“Have you heard? That new virus is spreading like crazy in Wuhan, China. That seems just awful.” 

“Oh gosh, now there are tons of cases in Italy and Iran. I heard it came from a bat or something like that. How terrifying. Thank goodness there are only a few cases here.”

“It exploded in New York, and cases are increasing across Europe. Close the borders.”

“New York is the epicenter of coronavirus in the U.S. I feel sorry for them. Good thing we are safe out here in Texas. Or Lusaka. Or Windhoek. Or in Lagos or Delhi or Mexico City  or _____ [add your country] for that matter.”

“Close the borders quickly, we don’t want it here.”

Obviously, we all know the terrifying punchline: “there” pretty quickly became “here” for all of us in a matter of weeks.

Just as quickly, our carefully cultivated story of separateness has been squashed.

As we live through this, we have the opportunity to acknowledge a few revealed truths:

Our selfishness

First, unavoidably, we are all selfish in some important ways. Or, at least, I am.

I know that I started paying attention to, and worrying about, this coronavirus early.

I vividly remember the daily, sickening terror I was feeling in mid-February, unable to shake recurring thoughts about the risk to my family members.

The truth is, most of us only really wake up when something threatens people whose names we know: our family, our friends, our community.

Does this remind you of anything?

Second, the parallels to global warming are so glaring, it feels heavy-handed to point them out.

Global warming is a very serious threat that we all collectively face, if our response to global warming is going to be like COVID-19, where we don’t take it seriously until it is here, we will stand no chance against the consequences of global warming.

Despite all the warnings of the danger of global warming, most communities think global warming is something that is far away from us, like Wuhan is from Pretoria.

Something out there [global warming] is slowly, and continously putting us all at great risk.

The science is clear about these risks and about the steps we could take to mitigate it.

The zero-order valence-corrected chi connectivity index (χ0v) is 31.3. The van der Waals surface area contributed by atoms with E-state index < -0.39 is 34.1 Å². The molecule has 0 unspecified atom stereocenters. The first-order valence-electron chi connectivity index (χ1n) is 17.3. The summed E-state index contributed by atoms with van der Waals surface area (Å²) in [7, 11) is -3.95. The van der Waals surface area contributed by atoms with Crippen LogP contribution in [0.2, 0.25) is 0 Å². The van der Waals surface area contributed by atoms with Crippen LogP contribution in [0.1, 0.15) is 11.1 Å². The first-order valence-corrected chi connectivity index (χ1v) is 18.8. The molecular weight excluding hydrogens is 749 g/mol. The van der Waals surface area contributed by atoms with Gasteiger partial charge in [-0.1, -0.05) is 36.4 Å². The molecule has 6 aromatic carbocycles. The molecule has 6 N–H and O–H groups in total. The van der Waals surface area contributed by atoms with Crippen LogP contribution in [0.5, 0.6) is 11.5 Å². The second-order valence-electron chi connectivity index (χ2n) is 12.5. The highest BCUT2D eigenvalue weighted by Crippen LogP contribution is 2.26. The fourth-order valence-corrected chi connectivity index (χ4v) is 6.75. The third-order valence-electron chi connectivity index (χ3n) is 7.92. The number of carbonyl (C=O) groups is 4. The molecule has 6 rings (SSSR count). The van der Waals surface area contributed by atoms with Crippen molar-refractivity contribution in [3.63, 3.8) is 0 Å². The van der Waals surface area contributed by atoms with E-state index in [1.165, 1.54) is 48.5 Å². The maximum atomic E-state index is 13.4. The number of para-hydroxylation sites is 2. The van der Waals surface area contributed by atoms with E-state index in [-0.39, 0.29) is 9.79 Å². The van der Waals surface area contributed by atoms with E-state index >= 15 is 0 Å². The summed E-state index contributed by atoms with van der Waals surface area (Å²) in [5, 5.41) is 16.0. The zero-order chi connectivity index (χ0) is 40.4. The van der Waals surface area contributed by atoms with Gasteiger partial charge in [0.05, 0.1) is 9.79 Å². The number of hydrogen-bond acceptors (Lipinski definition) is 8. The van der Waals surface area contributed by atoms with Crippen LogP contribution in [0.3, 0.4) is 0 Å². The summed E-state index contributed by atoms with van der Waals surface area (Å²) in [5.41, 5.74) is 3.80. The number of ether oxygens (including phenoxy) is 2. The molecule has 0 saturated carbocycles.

Most of us understand the problem but we ignore it.

A few powerful people deny it.

Those that are polite, and educated, are giving lip-service to how important this thing is while making virtually no sacrifices to fight it.

What have we learned in the last few months?

That most [but not all] societies are geared, politically, economically and socially, to under-prepare, under-react, and stay complacent for far too long. We say it is far away from us.

Then, when it is nearly too late, when it is near us, when it becomes real to us, we will panic, overcorrect, and bemoan the missed opportunity of having started sooner.

A thing with global warming is that no amount of screaming “close the borders!! close the borders!!” will save us.

Closing borders and isolating ourselves will not stop dangerous weather conditions. There are no borders in the sky. The weather knows no borders.

A few societies, though, learned important lessons from near misses.

They retooled and reprioritised, capitalising on shifts in attitudes to make significant shifts in resources.

They made sure that the next time they will be in a position to act and act quickly.

So what is the questions we must ask ourselves?

Will we all take the lessons we are living and apply them to the next gigantic, looming crisis on the horizon? Or will we, in our desperate desire to return to normalcy, rush headfirst into collective amnesia?

I think the answer to these questions will boil down to our willingness to look own selfishness squarely in the face, to study it without flinching.

If we could see how most of us [importantly, not front-line heroes] have responded to this crisis, how, when left unchecked, we fall prey to a massive, collective failures of imagination and empathy, effectively ignoring far-away-seeming hardships and far-off-seeming risks, might we gain the perspective to start acting differently?

Might this experience engrain in us our fundamental connection with each other?

Might it push us to set different priorities, be willing to give up a bit more, and act sooner and with much more urgency the next time around?

We have all been warned.

We all are living through this.

What will we do with this knowledge when we come out the other side?


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